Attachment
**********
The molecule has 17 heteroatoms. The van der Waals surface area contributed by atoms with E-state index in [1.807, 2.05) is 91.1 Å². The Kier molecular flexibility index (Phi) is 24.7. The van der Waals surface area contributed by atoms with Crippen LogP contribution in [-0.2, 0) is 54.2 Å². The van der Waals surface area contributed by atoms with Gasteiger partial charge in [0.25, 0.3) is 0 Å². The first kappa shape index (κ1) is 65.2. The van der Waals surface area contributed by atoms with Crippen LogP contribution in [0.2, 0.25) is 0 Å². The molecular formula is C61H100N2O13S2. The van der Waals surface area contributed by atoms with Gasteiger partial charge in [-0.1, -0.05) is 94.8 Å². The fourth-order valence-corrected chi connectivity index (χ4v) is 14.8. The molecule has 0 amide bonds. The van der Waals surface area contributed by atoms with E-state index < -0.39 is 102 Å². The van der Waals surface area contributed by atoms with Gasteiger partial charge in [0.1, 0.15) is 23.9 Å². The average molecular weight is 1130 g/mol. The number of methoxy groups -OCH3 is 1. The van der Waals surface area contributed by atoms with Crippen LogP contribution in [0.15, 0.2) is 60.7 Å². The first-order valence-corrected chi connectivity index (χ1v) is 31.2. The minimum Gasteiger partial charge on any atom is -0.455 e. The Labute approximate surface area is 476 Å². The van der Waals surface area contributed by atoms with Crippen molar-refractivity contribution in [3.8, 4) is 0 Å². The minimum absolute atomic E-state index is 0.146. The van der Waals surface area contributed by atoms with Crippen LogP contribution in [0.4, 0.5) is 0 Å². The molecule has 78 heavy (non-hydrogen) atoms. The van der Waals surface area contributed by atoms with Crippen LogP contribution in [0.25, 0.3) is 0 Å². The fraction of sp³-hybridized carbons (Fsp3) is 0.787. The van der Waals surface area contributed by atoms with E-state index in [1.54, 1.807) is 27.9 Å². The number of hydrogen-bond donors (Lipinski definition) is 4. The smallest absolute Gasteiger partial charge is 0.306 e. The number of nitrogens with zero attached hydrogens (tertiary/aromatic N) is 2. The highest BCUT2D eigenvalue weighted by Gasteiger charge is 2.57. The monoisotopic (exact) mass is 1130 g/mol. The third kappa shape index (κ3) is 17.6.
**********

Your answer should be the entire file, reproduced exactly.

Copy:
The molecule has 17 heteroatoms. The van der Waals surface area contributed by atoms with E-state index in [1.807, 2.05) is 91.1 Å². The Kier molecular flexibility index (Phi) is 24.7. The van der Waals surface area contributed by atoms with Crippen LogP contribution in [-0.2, 0) is 54.2 Å². The van der Waals surface area contributed by atoms with Gasteiger partial charge in [0.25, 0.3) is 0 Å². The first kappa shape index (κ1) is 65.2. The van der Waals surface area contributed by atoms with Crippen LogP contribution in [0.2, 0.25) is 0 Å². The molecular formula is C61H100N2O13S2. The van der Waals surface area contributed by atoms with Gasteiger partial charge in [-0.1, -0.05) is 94.8 Å². The fourth-order valence-corrected chi connectivity index (χ4v) is 14.8. The molecule has 0 amide bonds. The van der Waals surface area contributed by atoms with E-state index < -0.39 is 102 Å². The van der Waals surface area contributed by atoms with Gasteiger partial charge in [0.1, 0.15) is 23.9 Å². The average molecular weight is 1130 g/mol. The number of methoxy groups -OCH3 is 1. The van der Waals surface area contributed by atoms with Crippen LogP contribution in [0.15, 0.2) is 60.7 Å². The first-order valence-corrected chi connectivity index (χ1v) is 31.2. The minimum Gasteiger partial charge on any atom is -0.455 e. The Labute approximate surface area is 476 Å². The van der Waals surface area contributed by atoms with Crippen molar-refractivity contribution in [3.8, 4) is 0 Å². The minimum absolute atomic E-state index is 0.146. The van der Waals surface area contributed by atoms with Crippen LogP contribution in [0.4, 0.5) is 0 Å². The molecule has 78 heavy (non-hydrogen) atoms. The van der Waals surface area contributed by atoms with Crippen LogP contribution in [0.25, 0.3) is 0 Å². The fraction of sp³-hybridized carbons (Fsp3) is 0.787. The van der Waals surface area contributed by atoms with E-state index in [1.54, 1.807) is 27.9 Å². The number of hydrogen-bond donors (Lipinski definition) is 4. The smallest absolute Gasteiger partial charge is 0.306 e. The number of nitrogens with zero attached hydrogens (tertiary/aromatic N) is 2. The highest BCUT2D eigenvalue weighted by Gasteiger charge is 2.57. The monoisotopic (exact) mass is 1130 g/mol. The third kappa shape index (κ3) is 17.6.